I hold to the trustee model, which advances the idea that “representatives must transcend the short-term particular interests of their constituency and advocate for the long-term comprehensive interests of the nation.” As Edmund Burke, the great British student of politics—and acknowledged by many as the founder of conservatism—put it, “You choose a member, indeed; but when you have chosen him he is not a member of Bristol, but he is a member of Parliament.”

Still, there is much to admire about the tea parties. They mobilized; they organized; they brought new people into the political process. But the Republican party has absorbed—or has been invaded by—a movement that demands fealty to a single ideology. Many Republicans, Rush Limbaugh included, consider themselves conservatives first and Republicans second. If turning a big-tent party into a small-tent party is their objective, they are on the right track. Of course, Republicans have no monopoly when it comes to eating their young; the Democratic left has proved to be almost as cannibalistic, assailing Barack Obama for every compromise on health care, tax cuts, and the endless war on terror.

In Texas it quickly became evident that the conservative base of the party was on a collision course with the establishment. The insurgents’ chosen battleground was the race for Speaker of the House. It was a quixotic choice. On the morning after the election, Straus laid out a list of supporters sufficient to elect him to a second term. That wasn’t the only obstacle facing the conservative organizations. A Speaker’s race is the ultimate insiders’ game. The only people who can vote are the 150 members of the House.

So how could the conservatives hope to win? In a word, intimidation. On November 4, one day after Straus proclaimed victory, a letter went out to every House member, signed by the leaders of 45 grassroots organizations across Texas, each with its own e-mail list.

“[The election] was a clarion call for conservative leadership in the Texas House—leadership that has been absent the past two years,” the letter read. “This desire for conservative leadership must be reflected from the Office of the Speaker to every committee chairmanship. We urge you [to] take time to ask your constituents—the people who walked your precincts and made calls to their neighbors . . . what kind of person they want serving as the state’s third-ranking constitutional officer, and what kind of committee chairs they expect. It is their right to be involved and engaged in this important decision.”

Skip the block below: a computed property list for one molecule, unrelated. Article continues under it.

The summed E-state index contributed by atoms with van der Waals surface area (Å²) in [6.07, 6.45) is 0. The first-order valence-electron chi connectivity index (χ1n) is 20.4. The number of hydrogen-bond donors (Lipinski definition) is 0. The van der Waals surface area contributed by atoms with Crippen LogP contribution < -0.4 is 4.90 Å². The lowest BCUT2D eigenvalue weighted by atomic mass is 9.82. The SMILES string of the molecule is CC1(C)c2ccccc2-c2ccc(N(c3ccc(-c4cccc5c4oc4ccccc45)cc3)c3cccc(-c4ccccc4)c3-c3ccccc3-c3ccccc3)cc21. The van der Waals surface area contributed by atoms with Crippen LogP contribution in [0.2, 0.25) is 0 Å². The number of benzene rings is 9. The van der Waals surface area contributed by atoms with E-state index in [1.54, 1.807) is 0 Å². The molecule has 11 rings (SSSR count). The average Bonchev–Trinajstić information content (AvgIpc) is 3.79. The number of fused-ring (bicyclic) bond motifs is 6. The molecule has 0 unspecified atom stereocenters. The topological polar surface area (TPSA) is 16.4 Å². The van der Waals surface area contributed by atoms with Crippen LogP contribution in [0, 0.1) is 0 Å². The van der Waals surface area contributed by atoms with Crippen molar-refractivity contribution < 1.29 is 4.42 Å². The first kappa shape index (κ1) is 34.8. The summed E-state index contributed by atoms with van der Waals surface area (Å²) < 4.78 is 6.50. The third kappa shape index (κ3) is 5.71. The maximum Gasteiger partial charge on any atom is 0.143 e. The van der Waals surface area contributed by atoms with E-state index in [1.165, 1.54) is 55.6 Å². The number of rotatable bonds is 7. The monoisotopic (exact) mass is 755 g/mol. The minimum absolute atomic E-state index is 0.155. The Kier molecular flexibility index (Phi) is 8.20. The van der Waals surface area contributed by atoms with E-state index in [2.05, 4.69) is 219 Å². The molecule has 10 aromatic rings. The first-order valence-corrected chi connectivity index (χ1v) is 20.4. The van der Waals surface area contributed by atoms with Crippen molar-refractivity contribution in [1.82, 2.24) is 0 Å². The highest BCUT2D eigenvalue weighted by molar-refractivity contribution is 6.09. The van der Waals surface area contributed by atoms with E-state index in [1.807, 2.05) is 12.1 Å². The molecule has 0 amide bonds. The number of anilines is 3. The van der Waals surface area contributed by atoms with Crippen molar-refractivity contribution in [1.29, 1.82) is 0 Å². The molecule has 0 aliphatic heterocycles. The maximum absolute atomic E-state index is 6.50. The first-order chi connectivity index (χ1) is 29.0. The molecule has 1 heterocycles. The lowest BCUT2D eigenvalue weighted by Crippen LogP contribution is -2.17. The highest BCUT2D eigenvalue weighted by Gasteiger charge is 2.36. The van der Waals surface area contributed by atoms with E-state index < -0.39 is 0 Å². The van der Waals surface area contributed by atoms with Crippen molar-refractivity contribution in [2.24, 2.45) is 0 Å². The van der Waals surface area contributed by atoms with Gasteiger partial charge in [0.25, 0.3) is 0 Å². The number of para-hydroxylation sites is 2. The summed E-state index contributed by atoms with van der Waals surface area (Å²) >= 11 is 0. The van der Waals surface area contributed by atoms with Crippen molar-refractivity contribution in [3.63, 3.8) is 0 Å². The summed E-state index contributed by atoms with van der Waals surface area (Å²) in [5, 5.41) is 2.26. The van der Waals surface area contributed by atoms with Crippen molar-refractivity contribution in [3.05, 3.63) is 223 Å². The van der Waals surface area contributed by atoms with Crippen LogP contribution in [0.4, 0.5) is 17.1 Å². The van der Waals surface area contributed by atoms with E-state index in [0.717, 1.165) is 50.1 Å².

This is the essence of the delegate theory, and it is pure hubris. What the conservative groups demanded was without precedent. Regardless of the numerical advantage of a particular party, the Texas House has been organized along bipartisan lines for at least the past forty years. Every Speaker going back to the seventies has had chairmen from the minority party. Now, in the flush of victory, conservative leaders were demanding not just a new Speaker but a new process for doing business: that the majority gets all the chairmanships, the minority none, just as it’s done in Congress.

You can imagine how LBJ would have reacted to a grassroots organization whose members insisted they had a right to be involved in choosing leaders for the House and the Senate. The visitors would have been subjected to a stern lecture on the Constitution and a few swift kicks in the rear. No politician worth his salt, Democrat or Republican, buys the argument that he is just a delegate.

But the onset of the digital age raises serious questions about the future of the trustee theory. It is too easy to mobilize thousands of followers with the touch of the “send” button. If the organizations couldn’t vote for Speaker, they could unleash their membership list to intimidate lawmakers into voting against Straus. The BlackBerrys hummed: Call your representative. Tell him you want a conservative Speaker. Warn him that we will see that any member who votes for Straus will be challenged in the 2012 Republican primary. The phone lines hummed too, with robocalls by the thousands, carrying the same message. During the Christmas holiday, grassroots conservatives called members, warning that they would not support them in the future if they voted for Straus. A new verb entered the legislative lexicon: “primary,” which means to recruit an opponent for members who do not toe the party line. As in, “We will primary you.”

This fight could not have arisen at a worse time. Texas is facing a legislative session that must grapple with a budget shortfall estimated to be about $25 billion. The very future of the state—funding for public schools and universities—is at risk. It is a grim picture. And all the energy has been directed not into solving the budget riddle but into an ideological battle filled with threats and hostility. It calls to mind another ancient concern about politics: the tyranny of the majority.